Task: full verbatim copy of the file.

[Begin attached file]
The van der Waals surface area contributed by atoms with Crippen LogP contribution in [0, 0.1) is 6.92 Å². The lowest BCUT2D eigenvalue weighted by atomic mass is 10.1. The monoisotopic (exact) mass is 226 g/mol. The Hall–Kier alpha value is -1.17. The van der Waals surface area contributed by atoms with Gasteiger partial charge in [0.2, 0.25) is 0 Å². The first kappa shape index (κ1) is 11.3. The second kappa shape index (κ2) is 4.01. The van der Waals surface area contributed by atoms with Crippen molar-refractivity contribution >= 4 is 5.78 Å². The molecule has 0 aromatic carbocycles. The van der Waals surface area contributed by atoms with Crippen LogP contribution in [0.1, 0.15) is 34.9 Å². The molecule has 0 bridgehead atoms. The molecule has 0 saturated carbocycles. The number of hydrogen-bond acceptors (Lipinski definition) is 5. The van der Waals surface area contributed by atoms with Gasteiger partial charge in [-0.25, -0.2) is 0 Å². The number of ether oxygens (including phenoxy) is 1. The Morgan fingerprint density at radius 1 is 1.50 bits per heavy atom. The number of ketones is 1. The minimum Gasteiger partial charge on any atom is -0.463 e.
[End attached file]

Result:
The van der Waals surface area contributed by atoms with Crippen LogP contribution in [0, 0.1) is 6.92 Å². The lowest BCUT2D eigenvalue weighted by atomic mass is 10.1. The monoisotopic (exact) mass is 226 g/mol. The Hall–Kier alpha value is -1.17. The van der Waals surface area contributed by atoms with Gasteiger partial charge in [0.2, 0.25) is 0 Å². The first kappa shape index (κ1) is 11.3. The second kappa shape index (κ2) is 4.01. The van der Waals surface area contributed by atoms with Crippen molar-refractivity contribution >= 4 is 5.78 Å². The molecule has 0 aromatic carbocycles. The van der Waals surface area contributed by atoms with Crippen LogP contribution in [0.1, 0.15) is 34.9 Å². The molecule has 0 bridgehead atoms. The molecule has 0 saturated carbocycles. The number of hydrogen-bond acceptors (Lipinski definition) is 5. The van der Waals surface area contributed by atoms with Gasteiger partial charge in [-0.25, -0.2) is 0 Å². The number of ether oxygens (including phenoxy) is 1. The Morgan fingerprint density at radius 1 is 1.50 bits per heavy atom. The number of ketones is 1. The minimum Gasteiger partial charge on any atom is -0.463 e.